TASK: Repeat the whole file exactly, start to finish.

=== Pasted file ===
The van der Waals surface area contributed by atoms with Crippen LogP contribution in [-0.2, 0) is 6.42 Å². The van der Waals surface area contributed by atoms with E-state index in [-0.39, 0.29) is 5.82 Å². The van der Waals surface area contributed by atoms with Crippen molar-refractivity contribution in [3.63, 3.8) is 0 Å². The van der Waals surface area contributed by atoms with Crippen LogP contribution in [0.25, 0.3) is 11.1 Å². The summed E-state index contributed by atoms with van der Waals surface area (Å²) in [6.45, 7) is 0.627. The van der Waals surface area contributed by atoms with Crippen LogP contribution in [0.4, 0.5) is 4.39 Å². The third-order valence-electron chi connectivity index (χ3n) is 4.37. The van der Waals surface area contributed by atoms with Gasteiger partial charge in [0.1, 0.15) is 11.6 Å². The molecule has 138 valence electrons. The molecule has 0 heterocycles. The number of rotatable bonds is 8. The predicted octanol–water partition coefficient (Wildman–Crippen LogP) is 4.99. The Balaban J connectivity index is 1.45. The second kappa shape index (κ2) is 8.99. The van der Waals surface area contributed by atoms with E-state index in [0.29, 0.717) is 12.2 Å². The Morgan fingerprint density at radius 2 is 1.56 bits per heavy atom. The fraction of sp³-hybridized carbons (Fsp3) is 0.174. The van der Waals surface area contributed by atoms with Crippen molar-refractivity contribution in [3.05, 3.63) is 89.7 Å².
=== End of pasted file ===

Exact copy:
The van der Waals surface area contributed by atoms with Crippen LogP contribution in [-0.2, 0) is 6.42 Å². The van der Waals surface area contributed by atoms with E-state index in [-0.39, 0.29) is 5.82 Å². The van der Waals surface area contributed by atoms with Crippen molar-refractivity contribution in [3.63, 3.8) is 0 Å². The van der Waals surface area contributed by atoms with Crippen LogP contribution in [0.25, 0.3) is 11.1 Å². The summed E-state index contributed by atoms with van der Waals surface area (Å²) in [6.45, 7) is 0.627. The van der Waals surface area contributed by atoms with Crippen LogP contribution in [0.4, 0.5) is 4.39 Å². The third-order valence-electron chi connectivity index (χ3n) is 4.37. The van der Waals surface area contributed by atoms with Gasteiger partial charge in [0.1, 0.15) is 11.6 Å². The molecule has 138 valence electrons. The molecule has 0 heterocycles. The number of rotatable bonds is 8. The predicted octanol–water partition coefficient (Wildman–Crippen LogP) is 4.99. The Balaban J connectivity index is 1.45. The second kappa shape index (κ2) is 8.99. The van der Waals surface area contributed by atoms with E-state index in [0.29, 0.717) is 12.2 Å². The Morgan fingerprint density at radius 2 is 1.56 bits per heavy atom. The fraction of sp³-hybridized carbons (Fsp3) is 0.174. The van der Waals surface area contributed by atoms with Crippen molar-refractivity contribution in [3.05, 3.63) is 89.7 Å².